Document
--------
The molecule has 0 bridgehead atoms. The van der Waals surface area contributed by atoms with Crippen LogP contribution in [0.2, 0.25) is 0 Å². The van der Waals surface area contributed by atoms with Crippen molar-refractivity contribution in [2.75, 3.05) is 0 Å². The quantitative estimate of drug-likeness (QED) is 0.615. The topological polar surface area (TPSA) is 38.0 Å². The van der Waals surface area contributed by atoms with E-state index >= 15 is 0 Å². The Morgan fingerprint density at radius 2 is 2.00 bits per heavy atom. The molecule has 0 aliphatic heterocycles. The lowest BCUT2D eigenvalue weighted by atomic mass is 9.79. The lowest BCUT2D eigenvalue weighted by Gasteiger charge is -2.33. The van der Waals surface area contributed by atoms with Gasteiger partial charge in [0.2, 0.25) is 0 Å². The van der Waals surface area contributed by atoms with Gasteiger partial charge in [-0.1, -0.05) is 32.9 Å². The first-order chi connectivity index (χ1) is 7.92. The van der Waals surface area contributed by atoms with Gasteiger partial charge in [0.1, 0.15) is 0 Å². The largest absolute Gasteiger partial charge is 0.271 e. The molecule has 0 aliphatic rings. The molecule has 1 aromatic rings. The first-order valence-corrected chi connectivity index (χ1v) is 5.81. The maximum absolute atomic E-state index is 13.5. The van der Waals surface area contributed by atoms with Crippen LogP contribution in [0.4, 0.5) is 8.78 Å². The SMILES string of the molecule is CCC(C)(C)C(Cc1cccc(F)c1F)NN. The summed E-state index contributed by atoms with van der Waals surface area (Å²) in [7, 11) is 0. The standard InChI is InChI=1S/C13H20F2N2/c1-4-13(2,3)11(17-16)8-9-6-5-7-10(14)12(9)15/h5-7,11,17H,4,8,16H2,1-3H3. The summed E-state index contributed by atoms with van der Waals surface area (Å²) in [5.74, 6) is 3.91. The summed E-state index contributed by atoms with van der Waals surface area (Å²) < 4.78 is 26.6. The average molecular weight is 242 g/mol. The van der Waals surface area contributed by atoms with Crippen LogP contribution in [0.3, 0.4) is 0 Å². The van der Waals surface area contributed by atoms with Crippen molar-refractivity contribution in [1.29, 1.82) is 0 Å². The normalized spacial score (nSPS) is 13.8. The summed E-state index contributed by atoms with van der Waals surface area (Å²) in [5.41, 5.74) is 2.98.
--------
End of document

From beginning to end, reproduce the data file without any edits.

The molecule has 0 bridgehead atoms. The van der Waals surface area contributed by atoms with Crippen LogP contribution in [0.2, 0.25) is 0 Å². The van der Waals surface area contributed by atoms with Crippen molar-refractivity contribution in [2.75, 3.05) is 0 Å². The quantitative estimate of drug-likeness (QED) is 0.615. The topological polar surface area (TPSA) is 38.0 Å². The van der Waals surface area contributed by atoms with E-state index >= 15 is 0 Å². The Morgan fingerprint density at radius 2 is 2.00 bits per heavy atom. The molecule has 0 aliphatic heterocycles. The lowest BCUT2D eigenvalue weighted by atomic mass is 9.79. The lowest BCUT2D eigenvalue weighted by Gasteiger charge is -2.33. The van der Waals surface area contributed by atoms with Gasteiger partial charge in [0.2, 0.25) is 0 Å². The van der Waals surface area contributed by atoms with Gasteiger partial charge in [-0.1, -0.05) is 32.9 Å². The first-order chi connectivity index (χ1) is 7.92. The van der Waals surface area contributed by atoms with Gasteiger partial charge in [0.1, 0.15) is 0 Å². The largest absolute Gasteiger partial charge is 0.271 e. The molecule has 0 aliphatic rings. The molecule has 1 aromatic rings. The first-order valence-corrected chi connectivity index (χ1v) is 5.81. The maximum absolute atomic E-state index is 13.5. The van der Waals surface area contributed by atoms with Crippen LogP contribution in [0.4, 0.5) is 8.78 Å². The SMILES string of the molecule is CCC(C)(C)C(Cc1cccc(F)c1F)NN. The summed E-state index contributed by atoms with van der Waals surface area (Å²) in [7, 11) is 0. The standard InChI is InChI=1S/C13H20F2N2/c1-4-13(2,3)11(17-16)8-9-6-5-7-10(14)12(9)15/h5-7,11,17H,4,8,16H2,1-3H3. The summed E-state index contributed by atoms with van der Waals surface area (Å²) in [5.74, 6) is 3.91. The summed E-state index contributed by atoms with van der Waals surface area (Å²) < 4.78 is 26.6. The average molecular weight is 242 g/mol. The van der Waals surface area contributed by atoms with Crippen LogP contribution in [0.3, 0.4) is 0 Å². The van der Waals surface area contributed by atoms with Crippen molar-refractivity contribution in [1.29, 1.82) is 0 Å². The normalized spacial score (nSPS) is 13.8. The summed E-state index contributed by atoms with van der Waals surface area (Å²) in [5.41, 5.74) is 2.98.